The challenging part for utilities could be managing the variability of renewable resources like solar and wind. Fortunately, and contrary to conventional thought, numerous strategies exist. Utilities have always dealt with variations in demand; consumers use more electricity during the day than night, for example. Now, they will have to plan for variations in supply and demand.
Utilities can mitigate the variability of renewable generators through a variety of strategies, including geographic distribution, shifting demand profiles, and adding energy storage.
Geographic Distribution. Because the wind doesn't blow at the same time everywhere, combining multiple wind sites yields a less variable output than one site alone. The same is true of solar sites. Generally, the farther apart the sites, the less variable the combined output.
In most electric systems, high penetrations of renewable energy means large amounts of variable wind and solar resources. In conventional wisdom, these variable resources require backup from quick-ramping fossil fuel generators. Demand response, however, provides a better alternative because quick-ramping generators are inefficient and expensive to run.
Demand-Response. Rather than dispatching elastic supply resources to meet an inelastic demand, demand response makes the demand elastic - shifting it to times when renewable generators are producing power. Demand response can take two forms: peak-reduction and dynamic load shifting. Peak reduction is the conventional form of demand response and can be useful in displacing peaking generators. Dynamic load shifting is a more advanced form of demand response that relies on SmartGrid technology to shift flexible loads (e.g. washing machines, dishwashers, electric vehicle charging) to times when renewable energy is abundant.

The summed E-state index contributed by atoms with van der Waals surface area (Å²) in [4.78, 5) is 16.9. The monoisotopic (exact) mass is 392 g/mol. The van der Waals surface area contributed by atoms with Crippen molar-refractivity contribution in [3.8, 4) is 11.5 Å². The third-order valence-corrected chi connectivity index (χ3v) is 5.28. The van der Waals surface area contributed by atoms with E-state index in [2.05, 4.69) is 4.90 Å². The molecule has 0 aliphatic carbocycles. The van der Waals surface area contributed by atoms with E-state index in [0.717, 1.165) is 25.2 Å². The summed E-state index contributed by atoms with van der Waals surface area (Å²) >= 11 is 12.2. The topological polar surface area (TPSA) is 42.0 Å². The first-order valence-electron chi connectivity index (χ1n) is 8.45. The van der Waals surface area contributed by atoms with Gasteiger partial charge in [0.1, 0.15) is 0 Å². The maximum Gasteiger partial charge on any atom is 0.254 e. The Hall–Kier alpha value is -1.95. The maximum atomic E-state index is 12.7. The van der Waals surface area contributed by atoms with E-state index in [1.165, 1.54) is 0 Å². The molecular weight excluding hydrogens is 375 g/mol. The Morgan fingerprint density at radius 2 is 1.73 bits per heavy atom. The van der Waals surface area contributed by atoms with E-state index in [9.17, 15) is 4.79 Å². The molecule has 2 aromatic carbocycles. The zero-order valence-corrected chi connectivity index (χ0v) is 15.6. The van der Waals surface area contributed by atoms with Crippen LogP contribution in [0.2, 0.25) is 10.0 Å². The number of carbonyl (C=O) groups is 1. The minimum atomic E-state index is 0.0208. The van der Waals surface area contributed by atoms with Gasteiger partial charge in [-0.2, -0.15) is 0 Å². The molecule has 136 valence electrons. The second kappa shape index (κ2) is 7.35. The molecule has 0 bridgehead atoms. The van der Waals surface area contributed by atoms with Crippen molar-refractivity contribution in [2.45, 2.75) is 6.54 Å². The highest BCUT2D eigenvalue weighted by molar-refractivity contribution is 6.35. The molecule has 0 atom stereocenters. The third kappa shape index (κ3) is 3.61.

Electricity Storage. Electricity storage, including pumped hydroelectric, compressed air, and batteries, provides another strategy for mitigating the variability of wind and solar resources. Historically, electricity storage has proved prohibitively expensive. However, the combination of electric drive vehicles and the SmartGrid (now receiving a great deal of government investment) provides a way for utilities to take advantage of battery storage without bearing the full cost of the batteries.
Whenever an electric vehicle is plugged in, its battery could be available to soak up excess renewable power or to provide stored power when needed. Of course, the battery must also be used for driving, so limits are placed on charging and discharging. In aggregate, electric drive vehicles increase the electric load, but they also provide inexpensive energy storage and can therefore enable larger penetrations of renewables.
So this is how we see utilities working 30, 40, and 50 years down the line. We are partnering with electric utilities and regulatory bodies to refine the results of our research and apply it to utility-specific situations (for more information, see our Next Generation Utility page). But it's exciting to finally see, on a realistic hourly level, what the next generation utility could look like.
Josh Traube is an analyst with Rocky Mountain Institute's Energy and Resources Team. He specializes in process efficiency for
industrial clients and computer modeling for electric utilities and RMI
Photo CC-licensed by Flickr user pfala.